Princeton is an investment by people past and present who believe that Princeton students have the potential to make an impact in the world. Do we not have a moral obligation to choose career paths that directly allow us to make a difference rather than satisfy our personal desires?

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The entire discourse around “selling out” is all about ethics — we’re very aware that using a Princeton degree to enrich yourself while causing harm in the world is bad. But we have to recognize that using a Princeton degree to indulge in your intellectual desires while ignoring real world problems is not substantially better.

So, yes, sometimes it’s worth spurning the academic field you truly enjoy. Some career paths which involve pursuing a doctorate in a subject that is mostly fodder for scholarly journals for the sake of “following your passion” may not be really impactful, or at least impactful to the extent that we expect to see from a Princetonian. Some career paths considered “selling out” are worth doing, like following through with a computer science major and using it to build an app that saves people hours of their lives.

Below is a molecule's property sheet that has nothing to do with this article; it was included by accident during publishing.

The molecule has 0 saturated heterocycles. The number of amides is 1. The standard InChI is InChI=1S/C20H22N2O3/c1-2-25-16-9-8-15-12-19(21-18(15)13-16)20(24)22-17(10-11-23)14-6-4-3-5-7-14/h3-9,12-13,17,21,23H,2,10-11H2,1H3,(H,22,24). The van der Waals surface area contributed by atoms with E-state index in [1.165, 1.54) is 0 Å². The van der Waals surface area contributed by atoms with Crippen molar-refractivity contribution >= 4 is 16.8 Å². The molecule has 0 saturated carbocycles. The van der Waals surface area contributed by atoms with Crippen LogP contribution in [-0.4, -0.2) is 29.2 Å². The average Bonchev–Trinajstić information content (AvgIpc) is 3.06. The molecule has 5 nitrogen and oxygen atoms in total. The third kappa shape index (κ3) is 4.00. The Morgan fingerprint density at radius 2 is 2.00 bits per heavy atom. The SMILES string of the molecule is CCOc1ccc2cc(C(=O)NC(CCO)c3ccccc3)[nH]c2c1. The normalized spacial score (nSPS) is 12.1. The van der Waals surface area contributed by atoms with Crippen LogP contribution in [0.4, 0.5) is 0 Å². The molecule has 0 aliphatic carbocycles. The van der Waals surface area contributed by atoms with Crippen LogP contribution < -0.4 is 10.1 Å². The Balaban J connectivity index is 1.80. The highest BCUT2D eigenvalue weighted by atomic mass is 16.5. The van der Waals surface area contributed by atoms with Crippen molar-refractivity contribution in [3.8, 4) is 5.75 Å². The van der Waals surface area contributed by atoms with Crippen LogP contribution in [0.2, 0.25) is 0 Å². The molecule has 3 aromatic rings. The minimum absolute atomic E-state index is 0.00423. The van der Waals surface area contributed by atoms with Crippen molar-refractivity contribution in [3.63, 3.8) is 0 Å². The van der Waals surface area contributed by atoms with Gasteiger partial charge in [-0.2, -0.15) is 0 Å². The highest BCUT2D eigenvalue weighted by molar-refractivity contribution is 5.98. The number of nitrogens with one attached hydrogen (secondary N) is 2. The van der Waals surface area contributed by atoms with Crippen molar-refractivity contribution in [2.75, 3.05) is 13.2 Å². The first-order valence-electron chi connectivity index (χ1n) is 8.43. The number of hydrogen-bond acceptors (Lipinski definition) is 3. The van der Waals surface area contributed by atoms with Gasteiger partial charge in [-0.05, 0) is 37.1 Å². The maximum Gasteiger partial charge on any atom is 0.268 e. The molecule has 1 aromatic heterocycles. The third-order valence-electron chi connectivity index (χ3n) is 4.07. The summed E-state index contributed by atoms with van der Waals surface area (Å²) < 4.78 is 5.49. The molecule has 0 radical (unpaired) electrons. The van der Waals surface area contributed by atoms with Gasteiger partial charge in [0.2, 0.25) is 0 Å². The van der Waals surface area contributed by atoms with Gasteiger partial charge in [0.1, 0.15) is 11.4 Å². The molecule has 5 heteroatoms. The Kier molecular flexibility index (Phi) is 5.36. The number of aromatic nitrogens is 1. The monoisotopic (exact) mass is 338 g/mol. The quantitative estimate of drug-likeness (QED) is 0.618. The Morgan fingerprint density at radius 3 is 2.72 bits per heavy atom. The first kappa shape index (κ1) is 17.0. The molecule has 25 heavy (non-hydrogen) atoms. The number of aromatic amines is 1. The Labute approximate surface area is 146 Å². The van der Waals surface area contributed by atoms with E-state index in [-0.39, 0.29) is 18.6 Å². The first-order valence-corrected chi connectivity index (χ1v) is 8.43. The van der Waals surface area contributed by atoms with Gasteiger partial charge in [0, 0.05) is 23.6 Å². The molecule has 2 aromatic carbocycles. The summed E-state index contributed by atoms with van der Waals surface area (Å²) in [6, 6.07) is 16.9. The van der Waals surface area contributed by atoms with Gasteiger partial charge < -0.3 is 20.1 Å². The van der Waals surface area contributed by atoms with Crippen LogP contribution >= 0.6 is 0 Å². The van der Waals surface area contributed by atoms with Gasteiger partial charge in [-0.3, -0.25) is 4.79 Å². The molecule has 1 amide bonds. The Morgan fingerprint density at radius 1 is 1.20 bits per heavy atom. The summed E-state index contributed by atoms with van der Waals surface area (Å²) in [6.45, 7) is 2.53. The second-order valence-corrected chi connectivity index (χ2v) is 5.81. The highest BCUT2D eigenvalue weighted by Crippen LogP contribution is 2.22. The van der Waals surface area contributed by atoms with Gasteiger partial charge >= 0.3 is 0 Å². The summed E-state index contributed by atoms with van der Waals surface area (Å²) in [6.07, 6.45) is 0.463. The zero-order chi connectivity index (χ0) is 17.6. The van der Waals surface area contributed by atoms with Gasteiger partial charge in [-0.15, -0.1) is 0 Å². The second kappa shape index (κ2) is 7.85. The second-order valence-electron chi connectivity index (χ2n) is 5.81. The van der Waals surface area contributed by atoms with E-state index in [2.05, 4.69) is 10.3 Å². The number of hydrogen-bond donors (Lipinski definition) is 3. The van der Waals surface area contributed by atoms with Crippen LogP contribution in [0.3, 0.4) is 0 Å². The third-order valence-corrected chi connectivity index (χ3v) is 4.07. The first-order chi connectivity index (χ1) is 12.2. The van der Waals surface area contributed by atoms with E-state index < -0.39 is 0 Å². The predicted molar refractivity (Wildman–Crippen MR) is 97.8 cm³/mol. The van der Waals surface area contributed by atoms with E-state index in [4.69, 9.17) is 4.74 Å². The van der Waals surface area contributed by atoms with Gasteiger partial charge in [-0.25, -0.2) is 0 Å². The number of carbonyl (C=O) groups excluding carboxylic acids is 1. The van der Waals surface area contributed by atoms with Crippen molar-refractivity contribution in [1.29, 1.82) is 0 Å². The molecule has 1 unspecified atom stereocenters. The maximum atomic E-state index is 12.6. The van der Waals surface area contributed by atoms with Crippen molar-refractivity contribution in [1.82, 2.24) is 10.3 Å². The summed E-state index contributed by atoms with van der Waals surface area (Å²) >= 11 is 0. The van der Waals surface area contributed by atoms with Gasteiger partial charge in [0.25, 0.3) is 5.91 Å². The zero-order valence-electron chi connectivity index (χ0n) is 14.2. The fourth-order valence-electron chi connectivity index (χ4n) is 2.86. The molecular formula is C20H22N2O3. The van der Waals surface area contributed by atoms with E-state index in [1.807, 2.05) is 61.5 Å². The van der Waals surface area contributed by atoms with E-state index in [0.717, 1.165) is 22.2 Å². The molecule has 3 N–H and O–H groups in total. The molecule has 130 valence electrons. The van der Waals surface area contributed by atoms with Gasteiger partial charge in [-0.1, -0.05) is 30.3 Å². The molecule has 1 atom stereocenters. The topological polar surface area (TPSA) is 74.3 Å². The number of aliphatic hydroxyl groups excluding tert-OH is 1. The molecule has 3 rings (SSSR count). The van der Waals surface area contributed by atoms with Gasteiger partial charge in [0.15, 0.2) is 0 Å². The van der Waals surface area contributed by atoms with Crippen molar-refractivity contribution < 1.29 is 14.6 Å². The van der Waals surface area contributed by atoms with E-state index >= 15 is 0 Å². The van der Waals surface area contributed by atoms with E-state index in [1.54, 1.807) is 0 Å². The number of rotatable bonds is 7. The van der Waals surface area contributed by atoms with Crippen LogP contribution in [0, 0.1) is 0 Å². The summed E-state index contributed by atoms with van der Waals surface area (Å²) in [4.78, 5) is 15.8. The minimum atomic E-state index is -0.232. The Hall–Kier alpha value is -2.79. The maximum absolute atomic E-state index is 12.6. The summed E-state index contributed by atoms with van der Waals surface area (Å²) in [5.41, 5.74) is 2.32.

Of course, you have to follow through and actually do the work to truly do good, sometimes in environments that are not conducive to ethics. If you pursue a major in economics but then succumb to peer pressure and use it to scam poor people out of their life savings, then yeah, maybe you should have stuck with French and Italian. But with a major that puts you where the big decisions are made, your positive aspirations can have real tangible impacts on others’ lives. And we should all believe in our ability to make a difference, not seek to minimize our potential future impact.

People should not choose fields that make them miserable: that would make for a painful college experience followed by an unimpressive career. But there’s no moral obligation to choose to pursue the field that you love the absolute most in school for the rest of your life either. Life isn’t school — you have responsibilities, not just desires.

Rohit Narayanan is the Community Opinion Editor at the ‘Prince’ and an unrepentant sophomore electrical and computer engineering concentrator. If you think he’s subtweeting you, you can demand a full tweet at @Rohit_Narayanan on Twitter. Put your philosophy major to good use by emailing him its ethical justification at